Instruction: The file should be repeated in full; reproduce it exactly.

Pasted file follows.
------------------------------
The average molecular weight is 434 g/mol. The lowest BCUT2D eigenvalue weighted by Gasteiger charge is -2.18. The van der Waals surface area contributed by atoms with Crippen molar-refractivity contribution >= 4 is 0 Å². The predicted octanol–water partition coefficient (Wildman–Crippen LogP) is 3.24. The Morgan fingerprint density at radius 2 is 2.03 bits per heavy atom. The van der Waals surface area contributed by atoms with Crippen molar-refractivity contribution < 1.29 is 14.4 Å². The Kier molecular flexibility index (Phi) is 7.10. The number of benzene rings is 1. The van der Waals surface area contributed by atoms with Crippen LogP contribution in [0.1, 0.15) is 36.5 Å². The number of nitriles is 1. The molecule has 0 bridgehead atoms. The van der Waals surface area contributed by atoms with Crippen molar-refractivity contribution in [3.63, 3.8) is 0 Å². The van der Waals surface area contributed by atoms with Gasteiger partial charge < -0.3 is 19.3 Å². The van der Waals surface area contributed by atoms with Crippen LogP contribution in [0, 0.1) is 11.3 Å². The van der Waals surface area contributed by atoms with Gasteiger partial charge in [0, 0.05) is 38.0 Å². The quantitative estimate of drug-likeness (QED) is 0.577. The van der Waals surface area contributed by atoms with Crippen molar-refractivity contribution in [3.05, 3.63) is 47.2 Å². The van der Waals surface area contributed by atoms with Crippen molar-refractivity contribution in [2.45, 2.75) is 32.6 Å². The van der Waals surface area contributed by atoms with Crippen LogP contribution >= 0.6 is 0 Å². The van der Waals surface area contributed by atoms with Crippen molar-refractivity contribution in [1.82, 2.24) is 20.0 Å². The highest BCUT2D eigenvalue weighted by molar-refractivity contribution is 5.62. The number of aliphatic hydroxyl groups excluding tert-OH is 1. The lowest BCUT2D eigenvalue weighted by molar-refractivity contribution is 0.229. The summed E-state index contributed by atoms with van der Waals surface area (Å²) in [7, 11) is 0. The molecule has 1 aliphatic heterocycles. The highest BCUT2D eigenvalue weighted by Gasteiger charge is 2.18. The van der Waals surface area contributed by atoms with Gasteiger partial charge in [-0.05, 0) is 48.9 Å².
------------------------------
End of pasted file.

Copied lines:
The average molecular weight is 434 g/mol. The lowest BCUT2D eigenvalue weighted by Gasteiger charge is -2.18. The van der Waals surface area contributed by atoms with Crippen molar-refractivity contribution >= 4 is 0 Å². The predicted octanol–water partition coefficient (Wildman–Crippen LogP) is 3.24. The Morgan fingerprint density at radius 2 is 2.03 bits per heavy atom. The van der Waals surface area contributed by atoms with Crippen molar-refractivity contribution < 1.29 is 14.4 Å². The Kier molecular flexibility index (Phi) is 7.10. The number of benzene rings is 1. The van der Waals surface area contributed by atoms with Crippen LogP contribution in [0.1, 0.15) is 36.5 Å². The number of nitriles is 1. The molecule has 0 bridgehead atoms. The van der Waals surface area contributed by atoms with Crippen molar-refractivity contribution in [3.63, 3.8) is 0 Å². The van der Waals surface area contributed by atoms with Gasteiger partial charge < -0.3 is 19.3 Å². The van der Waals surface area contributed by atoms with Crippen LogP contribution in [0, 0.1) is 11.3 Å². The van der Waals surface area contributed by atoms with Gasteiger partial charge in [0, 0.05) is 38.0 Å². The quantitative estimate of drug-likeness (QED) is 0.577. The van der Waals surface area contributed by atoms with Crippen molar-refractivity contribution in [3.05, 3.63) is 47.2 Å². The van der Waals surface area contributed by atoms with Crippen molar-refractivity contribution in [2.45, 2.75) is 32.6 Å². The van der Waals surface area contributed by atoms with Crippen LogP contribution >= 0.6 is 0 Å². The van der Waals surface area contributed by atoms with Crippen molar-refractivity contribution in [1.82, 2.24) is 20.0 Å². The highest BCUT2D eigenvalue weighted by molar-refractivity contribution is 5.62. The number of aliphatic hydroxyl groups excluding tert-OH is 1. The lowest BCUT2D eigenvalue weighted by molar-refractivity contribution is 0.229. The summed E-state index contributed by atoms with van der Waals surface area (Å²) in [7, 11) is 0. The molecule has 1 aliphatic heterocycles. The highest BCUT2D eigenvalue weighted by Gasteiger charge is 2.18. The van der Waals surface area contributed by atoms with Gasteiger partial charge in [-0.05, 0) is 48.9 Å².